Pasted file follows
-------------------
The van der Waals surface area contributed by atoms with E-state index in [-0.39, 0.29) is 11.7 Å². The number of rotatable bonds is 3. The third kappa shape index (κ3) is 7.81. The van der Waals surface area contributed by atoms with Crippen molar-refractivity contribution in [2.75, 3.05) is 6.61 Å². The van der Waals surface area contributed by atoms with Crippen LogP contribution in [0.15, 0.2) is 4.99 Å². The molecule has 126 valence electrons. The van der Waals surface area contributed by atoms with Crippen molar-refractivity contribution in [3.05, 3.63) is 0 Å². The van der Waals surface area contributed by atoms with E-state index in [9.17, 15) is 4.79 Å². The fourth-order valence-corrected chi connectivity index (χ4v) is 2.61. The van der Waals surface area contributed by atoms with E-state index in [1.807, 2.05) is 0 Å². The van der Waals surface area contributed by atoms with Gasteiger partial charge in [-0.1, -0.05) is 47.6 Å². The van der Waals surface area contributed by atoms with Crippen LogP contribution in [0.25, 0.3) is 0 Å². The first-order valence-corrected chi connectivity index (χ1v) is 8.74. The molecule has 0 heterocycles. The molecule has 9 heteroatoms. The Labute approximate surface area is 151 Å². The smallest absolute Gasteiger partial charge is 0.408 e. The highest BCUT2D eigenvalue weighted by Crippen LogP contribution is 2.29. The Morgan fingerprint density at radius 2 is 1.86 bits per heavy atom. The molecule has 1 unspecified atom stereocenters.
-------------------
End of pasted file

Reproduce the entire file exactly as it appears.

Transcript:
The van der Waals surface area contributed by atoms with E-state index in [-0.39, 0.29) is 11.7 Å². The number of rotatable bonds is 3. The third kappa shape index (κ3) is 7.81. The van der Waals surface area contributed by atoms with Crippen molar-refractivity contribution in [2.75, 3.05) is 6.61 Å². The van der Waals surface area contributed by atoms with Crippen LogP contribution in [0.15, 0.2) is 4.99 Å². The molecule has 126 valence electrons. The van der Waals surface area contributed by atoms with Crippen molar-refractivity contribution in [3.05, 3.63) is 0 Å². The van der Waals surface area contributed by atoms with E-state index in [9.17, 15) is 4.79 Å². The fourth-order valence-corrected chi connectivity index (χ4v) is 2.61. The van der Waals surface area contributed by atoms with E-state index in [1.807, 2.05) is 0 Å². The van der Waals surface area contributed by atoms with Gasteiger partial charge in [-0.1, -0.05) is 47.6 Å². The van der Waals surface area contributed by atoms with Crippen LogP contribution in [0.25, 0.3) is 0 Å². The first-order valence-corrected chi connectivity index (χ1v) is 8.74. The molecule has 0 heterocycles. The molecule has 9 heteroatoms. The Labute approximate surface area is 151 Å². The smallest absolute Gasteiger partial charge is 0.408 e. The highest BCUT2D eigenvalue weighted by Crippen LogP contribution is 2.29. The Morgan fingerprint density at radius 2 is 1.86 bits per heavy atom. The molecule has 1 unspecified atom stereocenters.